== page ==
Earlier this year, I chose to participate in Book Riot’s 2015 Read Harder Challenge. I let this list of challenges guide me in making some reading decisions, but I didn’t read solely to check things off the challenge list. I’ve managed to complete 18 out of 24 challenges for the year, and I am pretty pleased with that. I really enjoyed participating in this challenge because it helped me become aware of all the different kinds of books I chose to read throughout the year. This is definitely proof of the different genres and styles of books that I’ve explored this year. There are a few challenges on this list that I did not complete, but I plan to complete soon.
A book written by someone when they were under the age of 25 – White Teeth by Zadie Smith
A book written by someone when they were over the age of 65 – Handmaid’s Tale by Margaret Atwood
A collection of short stories (either by one person or an anthology by many people) – Bad Feminist by Roxane Gay
A book published by an indie press – On Immunity: An Inoculation by Eula Biss
A book by or about someone that identifies as LGBTQ – Aristotle and Dante Discover the Secrets of the Universe by Benjamin Alire Sáenz
A book by a person whose gender is different from your own – American Gods by Neil Gaiman
A book that takes place in Asia – Norwegian Wood by Haruki Murakami
A book by an author from Africa – Americanah by Chimamanda Ngozi Adichie
- A book that is by or about someone from an indigenous culture (Native Americans, Aboriginals, etc.)
A microhistory – Stiff by Mary Roach
A YA novel – Say What you Will by Cammie McGovern
A sci-fi novel – Handmaid’s Tale by Margaret Atwood
- A romance novel
A National Book Award, Man Booker Prize, or Pulitzer Prize winner – The Brief Wondrous Life of Oscar Wao by Junot Diaz
- A book that is a retelling of a classic story (fairytale, Shakespearian play, classic novel, etc.)
An audiobook – Grace’s Guide: The Art of Pretending to be a Grown-up by Grace Helbig
- A collection of poetry
A book that someone else has recommended to you – Gilead by Marilynne Robinson
A book that was originally published in another language – One Hundred Years of Solitude by Gabriel Garcia Márquez
A graphic novel, a graphic memoir or a collection of comics of any kind – Ms. Marvel: No Normal by G. Willow Wilson, illustrated by Adrian Alphona
A book that you would consider a guilty pleasure (Read, then realize that good entertainment insetting to feel guilty over) – Attachments by Rainbow Rowell
- A book published before 1850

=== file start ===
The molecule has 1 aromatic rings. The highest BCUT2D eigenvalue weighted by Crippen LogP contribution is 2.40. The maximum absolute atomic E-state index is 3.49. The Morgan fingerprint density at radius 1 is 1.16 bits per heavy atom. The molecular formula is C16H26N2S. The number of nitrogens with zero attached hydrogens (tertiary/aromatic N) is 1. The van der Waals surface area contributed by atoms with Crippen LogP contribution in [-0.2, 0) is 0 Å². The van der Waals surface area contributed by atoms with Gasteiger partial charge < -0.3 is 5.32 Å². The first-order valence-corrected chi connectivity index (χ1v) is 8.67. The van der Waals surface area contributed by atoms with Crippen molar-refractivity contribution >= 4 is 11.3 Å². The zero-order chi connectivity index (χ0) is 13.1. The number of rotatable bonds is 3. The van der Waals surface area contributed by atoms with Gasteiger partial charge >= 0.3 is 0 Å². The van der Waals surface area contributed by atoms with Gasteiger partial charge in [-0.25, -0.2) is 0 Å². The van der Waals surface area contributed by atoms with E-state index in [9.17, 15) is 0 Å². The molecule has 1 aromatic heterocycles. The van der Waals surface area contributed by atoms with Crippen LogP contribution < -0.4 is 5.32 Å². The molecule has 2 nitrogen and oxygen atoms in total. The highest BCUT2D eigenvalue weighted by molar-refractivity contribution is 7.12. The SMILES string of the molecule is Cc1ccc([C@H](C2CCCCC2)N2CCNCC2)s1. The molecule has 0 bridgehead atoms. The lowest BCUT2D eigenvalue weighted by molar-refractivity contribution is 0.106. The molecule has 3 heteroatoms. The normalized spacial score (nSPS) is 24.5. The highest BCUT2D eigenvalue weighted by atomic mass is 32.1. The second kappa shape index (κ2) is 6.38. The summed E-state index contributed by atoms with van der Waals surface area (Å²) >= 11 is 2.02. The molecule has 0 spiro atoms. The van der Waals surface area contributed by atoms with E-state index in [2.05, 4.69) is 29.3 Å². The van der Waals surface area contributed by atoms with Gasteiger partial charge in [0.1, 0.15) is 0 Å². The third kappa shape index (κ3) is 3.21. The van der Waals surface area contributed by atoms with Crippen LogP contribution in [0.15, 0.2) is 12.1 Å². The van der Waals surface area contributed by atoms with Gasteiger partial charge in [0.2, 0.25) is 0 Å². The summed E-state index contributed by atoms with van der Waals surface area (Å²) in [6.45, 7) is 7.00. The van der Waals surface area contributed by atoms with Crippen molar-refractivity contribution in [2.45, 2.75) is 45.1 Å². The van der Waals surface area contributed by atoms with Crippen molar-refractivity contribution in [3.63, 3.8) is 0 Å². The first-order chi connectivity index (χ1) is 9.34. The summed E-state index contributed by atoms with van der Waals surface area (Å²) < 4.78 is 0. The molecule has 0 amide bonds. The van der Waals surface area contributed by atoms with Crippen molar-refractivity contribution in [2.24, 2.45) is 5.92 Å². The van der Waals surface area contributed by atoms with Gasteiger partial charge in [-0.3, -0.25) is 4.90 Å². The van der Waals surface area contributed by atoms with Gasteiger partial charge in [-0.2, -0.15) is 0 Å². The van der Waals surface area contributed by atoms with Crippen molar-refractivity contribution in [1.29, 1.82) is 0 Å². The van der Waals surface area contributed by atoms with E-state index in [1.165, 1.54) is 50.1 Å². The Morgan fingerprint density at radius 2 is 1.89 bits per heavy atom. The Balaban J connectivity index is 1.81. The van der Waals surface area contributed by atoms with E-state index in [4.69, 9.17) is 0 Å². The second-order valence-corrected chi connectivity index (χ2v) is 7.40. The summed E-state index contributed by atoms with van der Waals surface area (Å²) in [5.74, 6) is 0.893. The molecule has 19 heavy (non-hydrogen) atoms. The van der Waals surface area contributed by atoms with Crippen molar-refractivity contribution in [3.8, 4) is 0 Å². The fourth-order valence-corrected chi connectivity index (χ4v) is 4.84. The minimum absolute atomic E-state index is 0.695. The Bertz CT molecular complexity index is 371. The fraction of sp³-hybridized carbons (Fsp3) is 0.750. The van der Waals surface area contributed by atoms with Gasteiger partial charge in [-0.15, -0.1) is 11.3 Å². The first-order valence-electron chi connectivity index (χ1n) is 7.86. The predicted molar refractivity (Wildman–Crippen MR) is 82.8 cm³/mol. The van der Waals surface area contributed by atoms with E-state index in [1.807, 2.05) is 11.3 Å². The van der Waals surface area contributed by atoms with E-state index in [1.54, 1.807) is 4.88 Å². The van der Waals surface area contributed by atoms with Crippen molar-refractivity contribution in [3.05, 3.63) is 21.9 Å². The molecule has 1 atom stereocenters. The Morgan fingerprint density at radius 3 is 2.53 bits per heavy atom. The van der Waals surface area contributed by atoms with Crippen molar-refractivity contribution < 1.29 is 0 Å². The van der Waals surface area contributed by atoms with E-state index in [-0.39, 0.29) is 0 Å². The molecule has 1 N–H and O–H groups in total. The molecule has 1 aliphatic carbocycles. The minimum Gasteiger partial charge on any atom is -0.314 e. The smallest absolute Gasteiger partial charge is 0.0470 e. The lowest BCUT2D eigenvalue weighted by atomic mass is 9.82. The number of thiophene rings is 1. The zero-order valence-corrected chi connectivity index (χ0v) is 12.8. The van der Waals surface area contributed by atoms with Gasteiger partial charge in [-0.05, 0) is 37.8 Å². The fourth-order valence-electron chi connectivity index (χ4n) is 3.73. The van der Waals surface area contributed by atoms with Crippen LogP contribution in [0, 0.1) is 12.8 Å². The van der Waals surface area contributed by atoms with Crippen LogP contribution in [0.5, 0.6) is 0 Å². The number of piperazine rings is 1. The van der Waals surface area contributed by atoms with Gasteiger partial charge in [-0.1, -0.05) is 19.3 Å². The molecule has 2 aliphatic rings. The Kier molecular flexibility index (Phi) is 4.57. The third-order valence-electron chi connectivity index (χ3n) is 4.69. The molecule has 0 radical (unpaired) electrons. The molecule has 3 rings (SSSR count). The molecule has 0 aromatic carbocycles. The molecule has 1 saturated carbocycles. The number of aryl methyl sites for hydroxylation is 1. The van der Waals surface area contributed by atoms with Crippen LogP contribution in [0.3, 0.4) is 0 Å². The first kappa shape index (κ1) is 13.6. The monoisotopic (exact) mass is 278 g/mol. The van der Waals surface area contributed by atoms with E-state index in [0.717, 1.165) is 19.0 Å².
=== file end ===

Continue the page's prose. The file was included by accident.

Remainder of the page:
A book published this year – The Girl on the Train by Paula Hawkins
- A self-improvement book (can be traditionally or non-traditionally considered “self-improvement”)
Did y’all participate in this challenge? Let me know how you did in the comments below!
Top Ten Tuesday is a weekly meme hosted by The Broke and the Bookish. Each week they post a new Top Ten list and everyone is welcome to join. This week’s theme is “Ten Authors I Read For The First Time In 2015”. This year was full of new authors for me, so this list was pretty easy. In no particular order:
- Chimamanda Negozi Adichie (I read Americanah & Half of a Yellow Sun, can’t wait to read Purple Hibiscus)
- Neil Gaiman – American Gods
- Margaret Atwood – The Handmaid’s Tale
- Haruki Murakami – Norwegian Wood
- Reza Azlan – Zealot: The Life and Times of Jesus of Nazareth
- Roxane Gay – Bad Feminist
- Zadie Smith – White Teeth (looking forward to reading On Beauty next)
- Mary Roach – Stiff
- Gabriel Garcia Marquez – One Hundred Years of Solitude (planning to read Love in the Time of Cholera next)
- Marilynne Robinson – Gilead (I need to finish the trilogy)
There were a few more authors that I read for the first time this year, but these were the ones that stood out to me the most. I’m pretty happy with this list and I plan on exploring many more authors in 2016. What authors did you read for the first time this year? Let me know in the comments below!
As a young reader I was always fascinated by historical fiction and books that took place in different time periods from the past. I loved reading about travels in The Magic Treehouse series, learning things about different wars and historical events through the American Girl and Dear America books, and I very much loved reading the Little House on the Prairie series.